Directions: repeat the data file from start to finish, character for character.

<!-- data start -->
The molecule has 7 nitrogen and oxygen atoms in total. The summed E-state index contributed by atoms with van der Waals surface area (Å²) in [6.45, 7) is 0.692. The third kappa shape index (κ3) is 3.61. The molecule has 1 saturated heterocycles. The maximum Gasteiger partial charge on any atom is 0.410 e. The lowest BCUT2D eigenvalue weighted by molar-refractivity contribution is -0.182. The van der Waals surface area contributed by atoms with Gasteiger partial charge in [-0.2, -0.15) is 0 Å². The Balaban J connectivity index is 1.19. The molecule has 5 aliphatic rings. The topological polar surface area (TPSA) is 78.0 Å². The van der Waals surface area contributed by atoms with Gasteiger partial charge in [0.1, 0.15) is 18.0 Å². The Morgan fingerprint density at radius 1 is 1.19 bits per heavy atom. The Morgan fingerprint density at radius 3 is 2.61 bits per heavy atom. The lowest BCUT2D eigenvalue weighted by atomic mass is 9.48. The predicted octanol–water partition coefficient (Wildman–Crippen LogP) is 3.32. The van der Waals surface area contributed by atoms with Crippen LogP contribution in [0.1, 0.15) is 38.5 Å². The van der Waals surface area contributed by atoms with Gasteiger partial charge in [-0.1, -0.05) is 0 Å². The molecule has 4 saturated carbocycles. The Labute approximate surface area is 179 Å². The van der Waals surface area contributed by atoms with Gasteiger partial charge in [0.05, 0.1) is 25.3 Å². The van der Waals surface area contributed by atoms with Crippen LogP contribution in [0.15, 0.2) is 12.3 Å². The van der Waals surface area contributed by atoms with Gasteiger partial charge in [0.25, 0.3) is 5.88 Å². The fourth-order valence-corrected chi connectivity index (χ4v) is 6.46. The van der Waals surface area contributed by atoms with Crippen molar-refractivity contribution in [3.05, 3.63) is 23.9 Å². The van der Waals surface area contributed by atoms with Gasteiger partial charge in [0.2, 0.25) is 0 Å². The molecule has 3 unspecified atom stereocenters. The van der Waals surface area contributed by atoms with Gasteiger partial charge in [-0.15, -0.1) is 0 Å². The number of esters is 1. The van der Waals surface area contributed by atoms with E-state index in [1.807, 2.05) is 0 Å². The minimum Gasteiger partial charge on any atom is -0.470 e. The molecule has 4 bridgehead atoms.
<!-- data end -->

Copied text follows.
The molecule has 7 nitrogen and oxygen atoms in total. The summed E-state index contributed by atoms with van der Waals surface area (Å²) in [6.45, 7) is 0.692. The third kappa shape index (κ3) is 3.61. The molecule has 1 saturated heterocycles. The maximum Gasteiger partial charge on any atom is 0.410 e. The lowest BCUT2D eigenvalue weighted by molar-refractivity contribution is -0.182. The van der Waals surface area contributed by atoms with Gasteiger partial charge in [-0.2, -0.15) is 0 Å². The Balaban J connectivity index is 1.19. The molecule has 5 aliphatic rings. The topological polar surface area (TPSA) is 78.0 Å². The van der Waals surface area contributed by atoms with Gasteiger partial charge in [0.1, 0.15) is 18.0 Å². The Morgan fingerprint density at radius 1 is 1.19 bits per heavy atom. The Morgan fingerprint density at radius 3 is 2.61 bits per heavy atom. The lowest BCUT2D eigenvalue weighted by atomic mass is 9.48. The predicted octanol–water partition coefficient (Wildman–Crippen LogP) is 3.32. The van der Waals surface area contributed by atoms with Crippen LogP contribution in [0.1, 0.15) is 38.5 Å². The van der Waals surface area contributed by atoms with Gasteiger partial charge in [-0.1, -0.05) is 0 Å². The molecule has 4 saturated carbocycles. The Labute approximate surface area is 179 Å². The van der Waals surface area contributed by atoms with Gasteiger partial charge in [0.05, 0.1) is 25.3 Å². The van der Waals surface area contributed by atoms with Crippen LogP contribution in [0.15, 0.2) is 12.3 Å². The van der Waals surface area contributed by atoms with Gasteiger partial charge in [0.25, 0.3) is 5.88 Å². The fourth-order valence-corrected chi connectivity index (χ4v) is 6.46. The van der Waals surface area contributed by atoms with Crippen molar-refractivity contribution in [3.05, 3.63) is 23.9 Å². The van der Waals surface area contributed by atoms with Gasteiger partial charge in [0.2, 0.25) is 0 Å². The molecule has 3 unspecified atom stereocenters. The van der Waals surface area contributed by atoms with Gasteiger partial charge in [-0.15, -0.1) is 0 Å². The number of esters is 1. The van der Waals surface area contributed by atoms with E-state index in [1.807, 2.05) is 0 Å². The minimum Gasteiger partial charge on any atom is -0.470 e. The molecule has 4 bridgehead atoms.